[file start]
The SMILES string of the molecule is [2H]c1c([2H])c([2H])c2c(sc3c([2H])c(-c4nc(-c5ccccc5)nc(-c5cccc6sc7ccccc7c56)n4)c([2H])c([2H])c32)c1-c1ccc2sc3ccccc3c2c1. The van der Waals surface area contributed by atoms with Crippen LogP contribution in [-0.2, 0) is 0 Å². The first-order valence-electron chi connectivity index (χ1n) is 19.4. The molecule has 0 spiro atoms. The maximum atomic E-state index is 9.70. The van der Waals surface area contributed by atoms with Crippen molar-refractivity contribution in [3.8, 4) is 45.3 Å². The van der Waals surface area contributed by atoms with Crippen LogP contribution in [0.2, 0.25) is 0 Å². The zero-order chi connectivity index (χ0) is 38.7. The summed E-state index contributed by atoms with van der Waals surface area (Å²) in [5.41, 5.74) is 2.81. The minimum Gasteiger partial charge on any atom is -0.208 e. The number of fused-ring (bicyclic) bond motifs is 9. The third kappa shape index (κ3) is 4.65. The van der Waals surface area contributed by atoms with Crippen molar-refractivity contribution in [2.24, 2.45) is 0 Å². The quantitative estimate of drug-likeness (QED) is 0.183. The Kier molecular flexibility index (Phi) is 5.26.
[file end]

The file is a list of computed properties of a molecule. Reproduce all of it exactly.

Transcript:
The SMILES string of the molecule is [2H]c1c([2H])c([2H])c2c(sc3c([2H])c(-c4nc(-c5ccccc5)nc(-c5cccc6sc7ccccc7c56)n4)c([2H])c([2H])c32)c1-c1ccc2sc3ccccc3c2c1. The van der Waals surface area contributed by atoms with Crippen LogP contribution in [-0.2, 0) is 0 Å². The first-order valence-electron chi connectivity index (χ1n) is 19.4. The molecule has 0 spiro atoms. The maximum atomic E-state index is 9.70. The van der Waals surface area contributed by atoms with Crippen molar-refractivity contribution in [3.8, 4) is 45.3 Å². The van der Waals surface area contributed by atoms with Crippen LogP contribution in [0.2, 0.25) is 0 Å². The zero-order chi connectivity index (χ0) is 38.7. The summed E-state index contributed by atoms with van der Waals surface area (Å²) in [5.41, 5.74) is 2.81. The minimum Gasteiger partial charge on any atom is -0.208 e. The number of fused-ring (bicyclic) bond motifs is 9. The third kappa shape index (κ3) is 4.65. The van der Waals surface area contributed by atoms with Crippen molar-refractivity contribution in [2.24, 2.45) is 0 Å². The quantitative estimate of drug-likeness (QED) is 0.183. The Kier molecular flexibility index (Phi) is 5.26.